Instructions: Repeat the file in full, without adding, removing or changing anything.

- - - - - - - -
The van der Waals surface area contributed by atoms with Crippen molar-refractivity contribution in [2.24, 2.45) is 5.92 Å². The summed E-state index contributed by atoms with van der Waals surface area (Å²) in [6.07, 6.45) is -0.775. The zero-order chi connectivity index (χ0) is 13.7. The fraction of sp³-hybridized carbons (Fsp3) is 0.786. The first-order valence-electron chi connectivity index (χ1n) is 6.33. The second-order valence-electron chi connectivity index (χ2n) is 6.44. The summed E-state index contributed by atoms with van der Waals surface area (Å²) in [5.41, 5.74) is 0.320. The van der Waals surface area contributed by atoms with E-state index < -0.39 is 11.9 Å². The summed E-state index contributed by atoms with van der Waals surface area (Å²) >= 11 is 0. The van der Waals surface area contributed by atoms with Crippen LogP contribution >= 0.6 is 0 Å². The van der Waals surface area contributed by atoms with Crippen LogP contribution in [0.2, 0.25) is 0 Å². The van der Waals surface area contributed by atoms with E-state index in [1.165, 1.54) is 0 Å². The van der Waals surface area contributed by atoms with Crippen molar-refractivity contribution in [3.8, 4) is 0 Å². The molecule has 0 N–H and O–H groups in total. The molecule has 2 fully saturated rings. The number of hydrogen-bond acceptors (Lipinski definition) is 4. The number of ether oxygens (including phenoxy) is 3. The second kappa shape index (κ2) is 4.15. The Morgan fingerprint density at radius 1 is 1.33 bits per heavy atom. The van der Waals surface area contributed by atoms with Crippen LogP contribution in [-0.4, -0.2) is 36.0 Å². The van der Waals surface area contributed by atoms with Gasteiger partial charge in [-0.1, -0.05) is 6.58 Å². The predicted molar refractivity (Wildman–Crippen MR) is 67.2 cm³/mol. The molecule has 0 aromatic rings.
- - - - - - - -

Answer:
The van der Waals surface area contributed by atoms with Crippen molar-refractivity contribution in [2.24, 2.45) is 5.92 Å². The summed E-state index contributed by atoms with van der Waals surface area (Å²) in [6.07, 6.45) is -0.775. The zero-order chi connectivity index (χ0) is 13.7. The fraction of sp³-hybridized carbons (Fsp3) is 0.786. The first-order valence-electron chi connectivity index (χ1n) is 6.33. The second-order valence-electron chi connectivity index (χ2n) is 6.44. The summed E-state index contributed by atoms with van der Waals surface area (Å²) in [5.41, 5.74) is 0.320. The van der Waals surface area contributed by atoms with E-state index < -0.39 is 11.9 Å². The summed E-state index contributed by atoms with van der Waals surface area (Å²) >= 11 is 0. The van der Waals surface area contributed by atoms with Crippen LogP contribution >= 0.6 is 0 Å². The van der Waals surface area contributed by atoms with Crippen LogP contribution in [0.2, 0.25) is 0 Å². The van der Waals surface area contributed by atoms with E-state index in [1.165, 1.54) is 0 Å². The van der Waals surface area contributed by atoms with Crippen molar-refractivity contribution in [3.8, 4) is 0 Å². The molecule has 0 N–H and O–H groups in total. The molecule has 2 fully saturated rings. The number of hydrogen-bond acceptors (Lipinski definition) is 4. The number of ether oxygens (including phenoxy) is 3. The second kappa shape index (κ2) is 4.15. The Morgan fingerprint density at radius 1 is 1.33 bits per heavy atom. The van der Waals surface area contributed by atoms with Crippen LogP contribution in [-0.4, -0.2) is 36.0 Å². The van der Waals surface area contributed by atoms with Gasteiger partial charge in [-0.1, -0.05) is 6.58 Å². The predicted molar refractivity (Wildman–Crippen MR) is 67.2 cm³/mol. The molecule has 0 aromatic rings.